During lockdown we spent some of our time applying for funding towards installing running water to the woodland site and towards the cost of building a more permanent shelter in Sawpit Woods. This is to improve our infrastructure for the provision of our aims to build participant wellbeing, creativity and knowledge of woodland and other countryside environments through play, exploration and learning activities.
We have been lucky enough to have a grant from the Nineveh Trust to build a more sturdy shelter in the woods. We have designed a shelter and are using wood sourced from the farm woodland to construct it with.
This morning we have been out with the tractor and trailer to go and collect some coppiced chestnut poles. No matter how old we are, we still get a great thrill from riding in the cab of a tractor! The chestnut was coppiced in the winter (when the trees are snoozing and no sap is rising) and are now ready to use. We measured, selected, loaded and fastened the chestnut poles with rope and transported them across the farm to Sawpit Woods.
Our next job is to fine tune the shelter design drawings to discuss with the constructors.
The tree surgeons were back for another day of removing dead wood from the immediate space we use in Sawpit Woods. They are helping to ensure our shelter site is free from dead or unsafe mid- height tree canopies. They have also cut up a bit of the wood for us to use with our participants throughout the year as loose parts resources throughout the coming year.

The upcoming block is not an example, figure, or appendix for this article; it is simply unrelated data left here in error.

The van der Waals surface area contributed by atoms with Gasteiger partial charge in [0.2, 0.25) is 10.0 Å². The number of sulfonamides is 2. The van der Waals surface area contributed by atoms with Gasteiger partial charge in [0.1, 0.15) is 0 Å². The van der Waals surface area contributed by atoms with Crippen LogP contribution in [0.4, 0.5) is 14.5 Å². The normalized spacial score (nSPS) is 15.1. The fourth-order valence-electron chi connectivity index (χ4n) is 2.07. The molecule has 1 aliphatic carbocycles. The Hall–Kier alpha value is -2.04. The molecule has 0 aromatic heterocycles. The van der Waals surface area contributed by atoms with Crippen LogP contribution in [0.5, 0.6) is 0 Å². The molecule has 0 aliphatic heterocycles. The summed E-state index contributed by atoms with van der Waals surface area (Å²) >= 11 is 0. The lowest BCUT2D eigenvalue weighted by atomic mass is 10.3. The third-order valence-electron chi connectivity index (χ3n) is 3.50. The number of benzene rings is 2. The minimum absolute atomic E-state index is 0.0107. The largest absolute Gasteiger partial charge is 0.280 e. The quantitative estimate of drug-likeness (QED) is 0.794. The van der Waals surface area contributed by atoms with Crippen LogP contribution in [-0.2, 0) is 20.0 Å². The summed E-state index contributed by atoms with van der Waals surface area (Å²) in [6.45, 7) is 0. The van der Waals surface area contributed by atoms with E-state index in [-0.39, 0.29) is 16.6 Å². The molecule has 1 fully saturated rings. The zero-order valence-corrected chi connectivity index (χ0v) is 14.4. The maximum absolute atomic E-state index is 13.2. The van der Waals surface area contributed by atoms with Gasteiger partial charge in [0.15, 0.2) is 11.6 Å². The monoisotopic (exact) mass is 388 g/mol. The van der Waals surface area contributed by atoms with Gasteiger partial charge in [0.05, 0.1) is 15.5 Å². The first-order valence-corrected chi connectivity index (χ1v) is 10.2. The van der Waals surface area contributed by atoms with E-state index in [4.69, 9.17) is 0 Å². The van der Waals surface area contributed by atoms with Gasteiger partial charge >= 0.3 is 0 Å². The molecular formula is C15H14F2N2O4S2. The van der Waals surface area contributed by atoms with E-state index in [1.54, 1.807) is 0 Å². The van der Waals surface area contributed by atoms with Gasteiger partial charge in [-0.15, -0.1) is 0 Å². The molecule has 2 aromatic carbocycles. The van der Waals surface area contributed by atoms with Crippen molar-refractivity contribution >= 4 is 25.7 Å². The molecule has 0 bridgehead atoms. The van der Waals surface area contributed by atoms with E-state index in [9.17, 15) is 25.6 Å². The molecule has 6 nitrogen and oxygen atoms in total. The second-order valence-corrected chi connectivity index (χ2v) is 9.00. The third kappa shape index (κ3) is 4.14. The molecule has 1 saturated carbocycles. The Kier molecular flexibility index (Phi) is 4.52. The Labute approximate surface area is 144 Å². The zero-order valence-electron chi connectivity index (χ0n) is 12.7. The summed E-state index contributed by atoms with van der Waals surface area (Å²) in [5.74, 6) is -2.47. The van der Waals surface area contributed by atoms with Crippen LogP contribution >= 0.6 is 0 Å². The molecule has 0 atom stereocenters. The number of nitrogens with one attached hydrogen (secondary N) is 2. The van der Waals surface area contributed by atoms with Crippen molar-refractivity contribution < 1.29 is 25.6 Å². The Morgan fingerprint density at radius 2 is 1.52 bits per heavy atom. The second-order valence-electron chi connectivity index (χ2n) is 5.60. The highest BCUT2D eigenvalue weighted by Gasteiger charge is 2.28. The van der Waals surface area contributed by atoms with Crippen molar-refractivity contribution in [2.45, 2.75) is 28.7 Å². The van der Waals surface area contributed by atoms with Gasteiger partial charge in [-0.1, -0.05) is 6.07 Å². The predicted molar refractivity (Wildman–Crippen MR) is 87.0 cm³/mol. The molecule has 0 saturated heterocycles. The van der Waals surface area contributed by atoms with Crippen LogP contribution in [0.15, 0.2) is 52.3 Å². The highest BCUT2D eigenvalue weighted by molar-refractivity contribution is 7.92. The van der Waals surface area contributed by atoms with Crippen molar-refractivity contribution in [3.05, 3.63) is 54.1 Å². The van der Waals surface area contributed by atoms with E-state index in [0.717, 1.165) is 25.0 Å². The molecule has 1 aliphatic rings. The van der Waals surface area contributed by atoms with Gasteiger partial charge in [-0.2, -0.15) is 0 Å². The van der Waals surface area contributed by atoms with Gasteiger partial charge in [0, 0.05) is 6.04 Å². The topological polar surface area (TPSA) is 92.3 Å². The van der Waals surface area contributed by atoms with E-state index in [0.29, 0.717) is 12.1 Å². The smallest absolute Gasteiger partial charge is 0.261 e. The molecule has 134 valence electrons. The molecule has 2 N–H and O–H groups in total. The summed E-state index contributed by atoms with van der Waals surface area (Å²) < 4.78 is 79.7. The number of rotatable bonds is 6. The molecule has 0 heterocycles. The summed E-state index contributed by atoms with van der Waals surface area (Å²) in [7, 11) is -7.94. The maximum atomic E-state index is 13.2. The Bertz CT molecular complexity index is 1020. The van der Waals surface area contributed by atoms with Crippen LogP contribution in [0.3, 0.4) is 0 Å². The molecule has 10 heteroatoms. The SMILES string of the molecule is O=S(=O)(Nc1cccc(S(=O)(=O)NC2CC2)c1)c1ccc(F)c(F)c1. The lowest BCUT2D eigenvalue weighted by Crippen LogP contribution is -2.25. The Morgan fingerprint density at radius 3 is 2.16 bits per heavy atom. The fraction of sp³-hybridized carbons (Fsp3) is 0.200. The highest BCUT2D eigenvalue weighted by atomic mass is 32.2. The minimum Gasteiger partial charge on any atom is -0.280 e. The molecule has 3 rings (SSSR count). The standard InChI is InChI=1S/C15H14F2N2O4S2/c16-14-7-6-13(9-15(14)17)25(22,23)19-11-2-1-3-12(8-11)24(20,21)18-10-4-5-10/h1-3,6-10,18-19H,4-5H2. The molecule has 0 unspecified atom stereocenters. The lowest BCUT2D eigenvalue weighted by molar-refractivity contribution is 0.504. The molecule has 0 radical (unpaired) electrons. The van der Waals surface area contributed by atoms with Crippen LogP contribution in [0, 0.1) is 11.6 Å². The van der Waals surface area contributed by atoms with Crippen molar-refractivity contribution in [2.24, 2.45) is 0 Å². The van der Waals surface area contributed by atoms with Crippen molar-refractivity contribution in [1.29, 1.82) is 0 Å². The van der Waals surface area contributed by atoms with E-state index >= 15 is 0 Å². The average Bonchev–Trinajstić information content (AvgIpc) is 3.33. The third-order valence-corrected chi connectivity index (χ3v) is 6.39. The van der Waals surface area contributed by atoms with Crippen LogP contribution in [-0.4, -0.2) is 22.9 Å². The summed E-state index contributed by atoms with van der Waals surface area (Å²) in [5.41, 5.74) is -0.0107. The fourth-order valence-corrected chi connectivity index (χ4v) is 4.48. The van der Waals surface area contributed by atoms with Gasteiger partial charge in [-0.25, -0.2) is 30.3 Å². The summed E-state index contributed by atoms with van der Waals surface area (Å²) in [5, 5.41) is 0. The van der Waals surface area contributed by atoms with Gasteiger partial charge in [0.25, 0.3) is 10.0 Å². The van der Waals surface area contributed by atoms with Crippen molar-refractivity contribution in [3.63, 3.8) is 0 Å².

We also saw some great fungi on a huge rotting tree stump in the woods. Fungi is an amazing and little understood part of the woodland ecosystem. We were reading an article just yesterday about a scientist who has written about fungi and its importance in woodlands and the wider environment. He described it as a Wood Wide Web.
We have also been looking closely at the weather forecast (as all farmers children are innately brought up to do). It seems there is some rain and wind on the way. Whilst rain is no problem (it is all about the clothes you wear), the wind can be a concern. We will continue to monitor it and hope that is blows on through lightly, so we can be out there tomorrow exploring, playing and learning.